Aided by moderate screen weakness the prior day, cash point averages on Thursday for Friday delivery came off a couple of pennies at a majority of locations with one point apiece in the Northeast, Texas, Rockies and the West shedding a dime while Dawn in the Midwest dropped 20 cents.

Following two consecutive days of mostly moving higher, the market took the edge off a bit with Thursday’s declines and could continue lower on Friday thanks to a bearish natural gas storage report. The Energy Information Administration (EIA) reported Thursday morning that 83 Bcf was injected for the week ending April 30. Going into the report most industry estimates were for a build of between 70 Bcf and 80 Bcf. Natural gas futures traders took the bearish news and ran with it as the June contract recorded a $3.855 low on Thursday before closing the regular session at $3.929, down 6.2 cents from Wednesday’s finish and just more than a dime away from the downtrend’s April 1 front-month low of $3.810.

Some analysts believe the bearish storage situation has probably built a near-term ceiling for natural gas prices.

“Prices have remained range-bound over the week following last week’s bearish storage activity,” said Teri Viswanath, an analyst with Credit Suisse. “We believe the larger-than-expected storage injection should create a price ceiling for the remainder of the week.”

Crude’s price free-fall isn’t helping natural gas bulls either. June crude, which lost another $2.86 on Thursday, has dropped $9.08, or 11%, to $77.11/bbl since Monday’s close.

While most natural gas cash points shed in the neighborhood of a nickel on Thursday, some spots dropped a dime or more. In the Gulf region, the Henry Hub stayed above the screen for a second straight session. The hub average Thursday dropped 2 cents to $3.97.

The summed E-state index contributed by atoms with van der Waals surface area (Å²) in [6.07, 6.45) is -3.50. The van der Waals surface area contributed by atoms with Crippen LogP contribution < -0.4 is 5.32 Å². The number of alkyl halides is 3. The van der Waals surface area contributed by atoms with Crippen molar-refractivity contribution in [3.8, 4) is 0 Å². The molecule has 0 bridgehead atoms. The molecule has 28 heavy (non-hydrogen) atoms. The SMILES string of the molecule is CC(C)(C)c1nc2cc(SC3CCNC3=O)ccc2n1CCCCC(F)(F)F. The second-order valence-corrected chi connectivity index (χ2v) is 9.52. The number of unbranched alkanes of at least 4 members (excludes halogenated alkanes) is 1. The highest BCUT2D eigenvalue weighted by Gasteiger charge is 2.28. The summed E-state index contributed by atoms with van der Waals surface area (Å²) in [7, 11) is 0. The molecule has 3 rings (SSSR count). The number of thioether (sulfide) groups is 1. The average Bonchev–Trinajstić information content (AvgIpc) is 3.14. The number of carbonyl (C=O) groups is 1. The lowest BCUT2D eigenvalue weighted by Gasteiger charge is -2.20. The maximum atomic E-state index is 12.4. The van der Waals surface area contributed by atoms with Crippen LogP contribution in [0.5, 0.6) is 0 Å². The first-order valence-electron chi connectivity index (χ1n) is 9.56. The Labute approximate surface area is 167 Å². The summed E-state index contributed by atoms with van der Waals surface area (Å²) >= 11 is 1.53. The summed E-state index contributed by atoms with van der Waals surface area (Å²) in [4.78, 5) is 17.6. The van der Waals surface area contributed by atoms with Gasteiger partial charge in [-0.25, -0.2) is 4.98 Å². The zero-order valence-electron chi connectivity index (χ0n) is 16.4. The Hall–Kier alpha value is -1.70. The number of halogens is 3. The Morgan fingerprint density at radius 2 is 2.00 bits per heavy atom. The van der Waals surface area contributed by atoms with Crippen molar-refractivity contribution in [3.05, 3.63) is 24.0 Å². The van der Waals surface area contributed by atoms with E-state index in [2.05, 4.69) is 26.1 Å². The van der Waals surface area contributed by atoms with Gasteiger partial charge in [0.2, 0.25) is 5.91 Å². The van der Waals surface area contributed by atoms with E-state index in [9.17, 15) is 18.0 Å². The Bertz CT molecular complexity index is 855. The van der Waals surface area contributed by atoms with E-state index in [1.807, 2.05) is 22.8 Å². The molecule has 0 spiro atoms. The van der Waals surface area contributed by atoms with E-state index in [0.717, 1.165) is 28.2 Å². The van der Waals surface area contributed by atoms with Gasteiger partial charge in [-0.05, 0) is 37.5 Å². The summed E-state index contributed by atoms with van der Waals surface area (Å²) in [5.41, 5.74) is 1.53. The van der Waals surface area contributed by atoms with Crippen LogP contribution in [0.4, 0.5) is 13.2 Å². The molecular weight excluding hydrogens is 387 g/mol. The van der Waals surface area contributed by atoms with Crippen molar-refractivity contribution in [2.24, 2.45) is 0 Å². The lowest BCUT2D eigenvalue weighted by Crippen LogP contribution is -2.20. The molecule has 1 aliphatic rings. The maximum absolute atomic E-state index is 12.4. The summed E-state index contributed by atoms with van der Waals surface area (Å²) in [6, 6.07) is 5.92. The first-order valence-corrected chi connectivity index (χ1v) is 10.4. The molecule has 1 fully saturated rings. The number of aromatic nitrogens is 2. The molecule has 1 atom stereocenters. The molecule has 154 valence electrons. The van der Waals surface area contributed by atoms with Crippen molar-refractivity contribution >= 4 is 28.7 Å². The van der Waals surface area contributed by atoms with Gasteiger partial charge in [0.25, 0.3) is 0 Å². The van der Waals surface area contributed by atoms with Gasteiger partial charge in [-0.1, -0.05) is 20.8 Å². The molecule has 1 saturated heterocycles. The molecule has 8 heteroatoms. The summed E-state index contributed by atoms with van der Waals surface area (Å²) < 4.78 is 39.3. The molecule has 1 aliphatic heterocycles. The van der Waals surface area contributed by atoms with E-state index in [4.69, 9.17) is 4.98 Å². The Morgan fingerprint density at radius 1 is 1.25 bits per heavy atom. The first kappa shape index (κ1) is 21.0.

Out West, points dropped anywhere from a penny to 10 cents, but most declines in the region were right around 6-7 cents or less.

“We are starting to see some warmer temps on the West Coast, but during the shoulder season we’ve got some cool stretches still mixed in,” said a western utility buyer. “That said, I think we’re starting to see the last bit of winter-spring weather. I think the mixed temps explain a lot of the back and forth in gas prices.”

As for Thursday, the utility trader said prices on the West Coast for the most part held up while the basis dropped off a little bit. “Things were a little bit down from Wednesday, but a lot of that probably had to do with the large storage injection,” he told NGI. “People were expecting a slightly smaller injection, so when we got the 83 Bcf injection I think the cash market traded off of it a bit.”

©Copyright 2010Intelligence Press Inc. All rights reserved. The preceding news reportmay not be republished or redistributed, in whole or in part, in anyform, without prior written consent of Intelligence Press, Inc.